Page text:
Can I Use My 401(k) Early to Save My House if I Am in Danger of Foreclosure?

by Cynthia Gomez

If your spouse lost her job, or you or a loved one find yourselves drowning in medical expenses, you may find yourself in danger of losing your home. While digging into retirement savings should never be a first choice, you may be able to use your 401k account to save your home from foreclosure.

Hardship Withdrawal

Generally, any withdrawals from a 401k plan made before the participant reaches age 59 1/2 are taxed as regular income plus penalized with an additional 10 percent tax. While not required to do so, some plans allow for hardship withdrawals. These withdrawals are only allowed under very specific circumstances, one of which is making a withdrawal to prevent the loss of, or eviction from, a principal residence.

Requirements

For the purposes of the IRS, the hardship must "be on account of an immediate and heavy financial need." The employee must also not have other resources that could be used to meet that need. This could include resources of a spouse or minor children. For example, an employee who has a vacation home in the name of his spouse could be considered to have other resources to satisfy his creditors and avoid foreclosure on his principal residence. For that reason, the employee may have to provide proof of both the need and the lack of other resources.

Considerations

The amount of the withdrawal can't exceed the need, or in this case, the amount necessary to avoid the foreclosure. Most plans also restrict the amount of the withdrawal to the employee's own plan contributions less any previous withdrawals he might have made, meaning earnings and employer matching contributions are usually not included. Plans may also restrict employees who have taken hardship withdrawals from making new plan contributions or receiving matching funds for up to six months.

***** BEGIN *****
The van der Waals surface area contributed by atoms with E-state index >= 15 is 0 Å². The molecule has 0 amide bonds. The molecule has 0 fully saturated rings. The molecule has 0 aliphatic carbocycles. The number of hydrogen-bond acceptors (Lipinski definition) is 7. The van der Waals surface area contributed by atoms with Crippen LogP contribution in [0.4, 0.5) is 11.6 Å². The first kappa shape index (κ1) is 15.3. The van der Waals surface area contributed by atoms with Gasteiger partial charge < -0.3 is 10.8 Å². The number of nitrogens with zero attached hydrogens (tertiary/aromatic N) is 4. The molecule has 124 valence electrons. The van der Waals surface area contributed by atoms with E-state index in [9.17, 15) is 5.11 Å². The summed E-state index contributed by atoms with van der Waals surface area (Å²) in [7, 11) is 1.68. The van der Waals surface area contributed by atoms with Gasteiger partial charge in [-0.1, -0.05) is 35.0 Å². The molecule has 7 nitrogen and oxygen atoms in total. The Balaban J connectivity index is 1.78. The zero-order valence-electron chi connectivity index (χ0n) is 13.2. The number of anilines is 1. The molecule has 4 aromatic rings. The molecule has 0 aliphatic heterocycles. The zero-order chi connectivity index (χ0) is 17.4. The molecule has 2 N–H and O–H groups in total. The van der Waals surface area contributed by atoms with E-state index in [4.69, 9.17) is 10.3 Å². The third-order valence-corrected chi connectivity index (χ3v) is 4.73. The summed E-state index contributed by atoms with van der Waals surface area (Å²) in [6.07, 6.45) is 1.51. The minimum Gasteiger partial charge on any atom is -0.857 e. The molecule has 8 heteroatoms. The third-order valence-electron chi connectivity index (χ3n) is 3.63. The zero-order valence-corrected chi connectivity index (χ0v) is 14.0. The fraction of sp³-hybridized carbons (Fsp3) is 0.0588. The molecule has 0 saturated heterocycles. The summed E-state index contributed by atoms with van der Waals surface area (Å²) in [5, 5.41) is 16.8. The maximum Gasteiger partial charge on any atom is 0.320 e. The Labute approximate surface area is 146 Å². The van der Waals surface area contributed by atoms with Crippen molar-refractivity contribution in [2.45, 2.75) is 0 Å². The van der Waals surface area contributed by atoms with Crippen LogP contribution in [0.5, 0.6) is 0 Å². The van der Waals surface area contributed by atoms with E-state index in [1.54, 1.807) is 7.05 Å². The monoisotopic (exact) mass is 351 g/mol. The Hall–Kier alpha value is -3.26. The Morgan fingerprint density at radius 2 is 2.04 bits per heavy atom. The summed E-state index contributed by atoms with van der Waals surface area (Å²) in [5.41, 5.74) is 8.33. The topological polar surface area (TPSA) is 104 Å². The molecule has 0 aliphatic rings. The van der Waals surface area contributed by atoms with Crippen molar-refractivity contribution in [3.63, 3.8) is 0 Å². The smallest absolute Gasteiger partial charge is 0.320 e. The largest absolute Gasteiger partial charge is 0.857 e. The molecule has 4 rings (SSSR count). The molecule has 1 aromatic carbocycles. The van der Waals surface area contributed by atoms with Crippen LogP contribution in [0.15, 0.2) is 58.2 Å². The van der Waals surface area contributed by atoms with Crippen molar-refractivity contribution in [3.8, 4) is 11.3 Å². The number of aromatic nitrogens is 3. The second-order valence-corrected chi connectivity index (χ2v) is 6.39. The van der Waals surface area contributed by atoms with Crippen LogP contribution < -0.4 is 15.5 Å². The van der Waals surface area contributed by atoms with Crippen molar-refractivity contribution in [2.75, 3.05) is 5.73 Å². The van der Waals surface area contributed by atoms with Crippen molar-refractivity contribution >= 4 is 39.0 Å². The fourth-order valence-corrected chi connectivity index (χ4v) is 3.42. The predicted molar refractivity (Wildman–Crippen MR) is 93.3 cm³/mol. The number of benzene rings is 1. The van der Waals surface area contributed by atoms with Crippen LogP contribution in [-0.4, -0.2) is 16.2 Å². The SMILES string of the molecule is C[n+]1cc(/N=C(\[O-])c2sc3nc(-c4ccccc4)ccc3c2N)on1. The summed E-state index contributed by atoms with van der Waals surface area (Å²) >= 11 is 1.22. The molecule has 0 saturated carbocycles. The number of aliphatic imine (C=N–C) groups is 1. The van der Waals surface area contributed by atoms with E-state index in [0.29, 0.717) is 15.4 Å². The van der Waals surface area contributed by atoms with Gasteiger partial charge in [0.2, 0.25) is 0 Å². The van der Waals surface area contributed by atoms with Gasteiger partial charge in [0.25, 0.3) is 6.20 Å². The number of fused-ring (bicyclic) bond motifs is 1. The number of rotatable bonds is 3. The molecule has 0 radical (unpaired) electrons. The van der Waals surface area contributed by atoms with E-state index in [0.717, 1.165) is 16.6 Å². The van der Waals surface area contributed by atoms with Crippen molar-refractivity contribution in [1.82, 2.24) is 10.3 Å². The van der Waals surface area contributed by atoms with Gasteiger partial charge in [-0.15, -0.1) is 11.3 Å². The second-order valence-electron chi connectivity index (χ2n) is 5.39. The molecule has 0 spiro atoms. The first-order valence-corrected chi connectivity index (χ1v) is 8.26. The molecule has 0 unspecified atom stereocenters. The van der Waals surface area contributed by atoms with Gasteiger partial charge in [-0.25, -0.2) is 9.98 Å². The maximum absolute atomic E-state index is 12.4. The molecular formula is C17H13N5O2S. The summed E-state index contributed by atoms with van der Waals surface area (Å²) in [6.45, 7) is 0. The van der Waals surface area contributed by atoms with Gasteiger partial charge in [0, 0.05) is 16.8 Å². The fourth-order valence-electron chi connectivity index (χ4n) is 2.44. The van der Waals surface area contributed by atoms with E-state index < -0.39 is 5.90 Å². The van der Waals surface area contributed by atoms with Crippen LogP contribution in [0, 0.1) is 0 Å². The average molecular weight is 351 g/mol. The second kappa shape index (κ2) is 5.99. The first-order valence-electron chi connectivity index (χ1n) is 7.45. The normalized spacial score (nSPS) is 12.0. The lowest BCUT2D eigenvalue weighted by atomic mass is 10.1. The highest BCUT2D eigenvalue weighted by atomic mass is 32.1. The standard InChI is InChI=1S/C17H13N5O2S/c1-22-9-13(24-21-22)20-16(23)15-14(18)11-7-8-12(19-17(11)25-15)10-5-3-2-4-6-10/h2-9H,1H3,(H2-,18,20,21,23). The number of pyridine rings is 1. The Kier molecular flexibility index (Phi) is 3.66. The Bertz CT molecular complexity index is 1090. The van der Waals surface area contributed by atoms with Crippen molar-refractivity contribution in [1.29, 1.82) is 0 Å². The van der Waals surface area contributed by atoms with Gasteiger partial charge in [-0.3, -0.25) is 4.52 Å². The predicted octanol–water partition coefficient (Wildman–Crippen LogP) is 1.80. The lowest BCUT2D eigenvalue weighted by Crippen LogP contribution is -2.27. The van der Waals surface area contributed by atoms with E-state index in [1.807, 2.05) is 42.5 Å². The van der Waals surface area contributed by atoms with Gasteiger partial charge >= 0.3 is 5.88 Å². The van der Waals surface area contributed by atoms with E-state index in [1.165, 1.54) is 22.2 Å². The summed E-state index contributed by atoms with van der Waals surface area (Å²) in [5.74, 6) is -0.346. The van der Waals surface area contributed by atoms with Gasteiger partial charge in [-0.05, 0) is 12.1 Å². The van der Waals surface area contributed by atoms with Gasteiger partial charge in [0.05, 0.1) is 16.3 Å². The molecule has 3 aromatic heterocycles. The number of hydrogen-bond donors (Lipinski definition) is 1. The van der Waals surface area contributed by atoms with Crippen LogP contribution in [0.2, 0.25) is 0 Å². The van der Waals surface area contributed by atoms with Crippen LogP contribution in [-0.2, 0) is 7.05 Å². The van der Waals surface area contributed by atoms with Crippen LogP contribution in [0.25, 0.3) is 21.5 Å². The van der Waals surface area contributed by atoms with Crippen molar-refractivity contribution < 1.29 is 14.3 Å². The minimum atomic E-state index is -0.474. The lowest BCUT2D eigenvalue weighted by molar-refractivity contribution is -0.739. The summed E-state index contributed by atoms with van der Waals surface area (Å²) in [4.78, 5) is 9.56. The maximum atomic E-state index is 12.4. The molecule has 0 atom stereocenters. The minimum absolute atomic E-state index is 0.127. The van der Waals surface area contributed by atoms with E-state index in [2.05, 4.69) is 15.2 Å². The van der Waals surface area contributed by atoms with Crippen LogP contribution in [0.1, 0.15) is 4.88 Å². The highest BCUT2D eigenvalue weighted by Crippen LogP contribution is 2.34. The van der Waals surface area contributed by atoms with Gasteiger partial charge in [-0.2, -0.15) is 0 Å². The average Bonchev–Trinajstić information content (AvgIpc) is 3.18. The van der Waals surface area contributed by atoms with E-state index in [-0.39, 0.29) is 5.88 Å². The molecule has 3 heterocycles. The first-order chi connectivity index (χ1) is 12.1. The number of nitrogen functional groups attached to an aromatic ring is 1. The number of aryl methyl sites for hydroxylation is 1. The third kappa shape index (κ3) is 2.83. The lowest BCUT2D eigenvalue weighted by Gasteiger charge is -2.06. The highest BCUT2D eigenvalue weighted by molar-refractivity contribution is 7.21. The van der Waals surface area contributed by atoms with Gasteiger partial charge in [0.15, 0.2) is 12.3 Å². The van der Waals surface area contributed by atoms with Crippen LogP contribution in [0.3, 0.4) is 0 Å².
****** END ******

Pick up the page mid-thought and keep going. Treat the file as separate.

Alternative

Hardship withdrawals cannot be returned to the plan. In addition, while not subject to penalty, they are treated as regular income for tax purposes. A better alternative might be to take a loan from your 401k. While employers do not have to allow loans, when they do, the requirements are usually less strict. The IRS specifies that you can only borrow up to 50 percent of the vested balance of your 401k, with a maximum borrowing cap of $50,000. While you must pay your loan back over a specified period, loans are not subject to taxes or penalties, and the interest you pay on the loan goes back into your account, thus not setting you back the way a hardship withdrawal would. However, if you happen to get laid off or fired before the loan has been paid back, the full balance will become due immediately.

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